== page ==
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ID Insight Welcomes Ryan Osgar as Data Scientist

ID Insight is pleased to welcome Ryan Osgar to its growing analytics and product development team. With a rising tide of account takeover and new account fraud, ID Insight is using data science to ensure banks stay one step ahead of fraudsters. Osgar will work with the company’s executive team to evaluate and enhance the data and analytics behind ID Insight’s cutting-edge fraud solutions.

“Advanced analytics, AI and machine learning are driving new solutions for detecting and preventing fraud,” said Osgar, who started in his new role on Nov. 26. “ID Insight has built an incredibly powerful, data-driven solution that is future-ready and capable of addressing emerging fraud threats using real-time analytics and alerts. I’m thrilled to be a part of this highly creative team.”

Prior to ID Insight, Osgar was a data analyst for Prospectr Marketing, where he developed databases and conducted statistical analysis. He holds a BS in economics with minors in statistics and anthropology from the University of Minnesota – Twin Cities.

Learn more about ID Insight’s fraud prevention and detection solutions.


Crime Fighters Discuss The Latest Fraud Trends

Which schemes, scams and trends are financial fraud investigators seeing most often in 2018? We joined the International Association of Financial Crimes Investigators (IAFCI) Minnesota/Dakotas Chapter at their annual conference to learn more about the most compelling topics in fraud-fighting today.

The IAFCI Fall Conference is attended by multiple fraud investigators from the private sector, in addition to white-collar crime investigators from law enforcement. The conference focused on insights from industry leaders in financial services, including Ameriprise, Allianz, U.S. Bank and more. Key discussion topics included:

Fraud across multiple channels

Investigators revealed how fraudsters exploit different communications channels to perpetrate financial fraud, primarily account takeover (ATO). Fraudsters are using phone centers, along with stolen customer credentials, such as SSN and DOB. Attendees also reported online fraud using stolen or hacked login information, as well as forged paper documents used to open new accounts and change personal information within existing accounts.

Data breaches are powering fraud

Retail banks are seeing victims of high-profile data breaches become victims of financial fraud. Conference attendees advised banks to take a multi-layered approach to fraud detection and prevention, using a series of ID verification and ID proofing technologies – as well as an internal “blacklist” of known frauds across DDA and credit accounts – to ensure they stymie more ATO fraud schemes before they can hit customer accounts.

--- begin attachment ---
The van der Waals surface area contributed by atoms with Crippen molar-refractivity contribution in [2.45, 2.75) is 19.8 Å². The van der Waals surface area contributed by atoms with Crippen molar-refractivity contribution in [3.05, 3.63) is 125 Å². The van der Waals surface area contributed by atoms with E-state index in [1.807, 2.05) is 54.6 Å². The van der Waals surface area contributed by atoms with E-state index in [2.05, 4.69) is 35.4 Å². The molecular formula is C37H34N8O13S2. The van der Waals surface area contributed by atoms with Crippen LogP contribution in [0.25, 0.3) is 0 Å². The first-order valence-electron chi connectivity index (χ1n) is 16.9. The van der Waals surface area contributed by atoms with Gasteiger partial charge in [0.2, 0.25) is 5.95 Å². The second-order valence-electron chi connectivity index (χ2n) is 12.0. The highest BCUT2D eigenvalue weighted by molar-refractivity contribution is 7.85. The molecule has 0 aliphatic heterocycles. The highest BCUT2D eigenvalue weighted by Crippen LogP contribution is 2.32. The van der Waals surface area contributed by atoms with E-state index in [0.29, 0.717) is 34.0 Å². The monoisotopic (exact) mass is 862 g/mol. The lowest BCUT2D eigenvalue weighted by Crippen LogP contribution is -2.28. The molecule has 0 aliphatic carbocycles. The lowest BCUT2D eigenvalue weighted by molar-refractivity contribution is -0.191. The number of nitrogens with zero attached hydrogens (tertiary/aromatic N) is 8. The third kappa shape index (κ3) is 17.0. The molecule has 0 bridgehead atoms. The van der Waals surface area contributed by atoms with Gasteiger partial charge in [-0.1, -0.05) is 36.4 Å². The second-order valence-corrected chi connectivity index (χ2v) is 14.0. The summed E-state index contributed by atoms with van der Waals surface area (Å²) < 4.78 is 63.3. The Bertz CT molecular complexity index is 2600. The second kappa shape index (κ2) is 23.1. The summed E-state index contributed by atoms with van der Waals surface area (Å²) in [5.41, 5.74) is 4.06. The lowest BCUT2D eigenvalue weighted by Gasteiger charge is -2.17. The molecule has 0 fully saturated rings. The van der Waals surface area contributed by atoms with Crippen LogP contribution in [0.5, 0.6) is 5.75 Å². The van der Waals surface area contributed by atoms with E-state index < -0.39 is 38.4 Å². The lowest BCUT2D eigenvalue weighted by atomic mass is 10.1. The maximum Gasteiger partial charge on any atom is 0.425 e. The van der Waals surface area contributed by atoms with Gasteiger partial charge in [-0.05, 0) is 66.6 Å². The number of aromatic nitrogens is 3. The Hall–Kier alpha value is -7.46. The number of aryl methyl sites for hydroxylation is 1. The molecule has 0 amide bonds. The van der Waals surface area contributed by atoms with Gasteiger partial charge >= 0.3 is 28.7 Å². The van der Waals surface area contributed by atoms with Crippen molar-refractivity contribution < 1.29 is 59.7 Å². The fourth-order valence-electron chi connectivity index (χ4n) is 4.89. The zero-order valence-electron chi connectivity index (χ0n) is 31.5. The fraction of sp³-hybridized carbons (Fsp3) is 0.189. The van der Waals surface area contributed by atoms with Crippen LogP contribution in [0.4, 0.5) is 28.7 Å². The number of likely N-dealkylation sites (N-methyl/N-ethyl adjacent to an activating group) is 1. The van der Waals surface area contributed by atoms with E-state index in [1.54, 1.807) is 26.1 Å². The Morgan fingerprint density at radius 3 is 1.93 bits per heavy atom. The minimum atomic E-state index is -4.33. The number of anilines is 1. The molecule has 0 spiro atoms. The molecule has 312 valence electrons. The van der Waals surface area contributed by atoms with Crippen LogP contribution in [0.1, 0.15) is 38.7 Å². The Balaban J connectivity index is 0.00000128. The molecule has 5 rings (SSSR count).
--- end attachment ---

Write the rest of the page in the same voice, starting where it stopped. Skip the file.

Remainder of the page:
Manual schemes that use social engineering are growing

A financial institution attendee reported an uptick in fraud from phone centers, focused on callers phishing for information about customer credentials. This company is revamping its customer service training to detect people phishing for information. These callers frequently have bits and pieces of customer identity they use to perpetrate the fraud, often acquired through data breaches. The company is also exploring solutions that identify IP addresses with high rates of fraud or past fraud losses as a way to better identify callers at the other end of the line.

Mobile and peer-to-peer payment fraud is an emerging concern

Attendees discussed the rising tide of mobile wallet and peer-to-peer payment fraud schemes, using Zelle, Apple Pay, Venmo and other payment systems to gain access to customer profiles that are tied to DDA or credit accounts. Investigators stressed the need for real-time fraud tools that would help detect more mobile payment fraud by screening email addresses, IP addresses and other digital “fingerprints” that may not currently be tracked by financial institutions.

While fraudsters have become more organized and are implementing technology to automate their schemes, we are encouraged that the industry is fighting back with technologies to thwart these nefarious efforts. Today, many banks are using a several data sources (including industry consortium data) – compiled and delivered quickly – in addition to their own data sets to catch fraud before it results in losses. Banks also need to be ready not just for today’s schemes and scams, but for a now-unknown set of future fraud risks. Therefore, banks and credit unions require solutions that will give them the power to add capabilities, integrate new data sources, and configure business rules—all to help ensure that the bank’s assets and customers are well-defended from fraud attempts.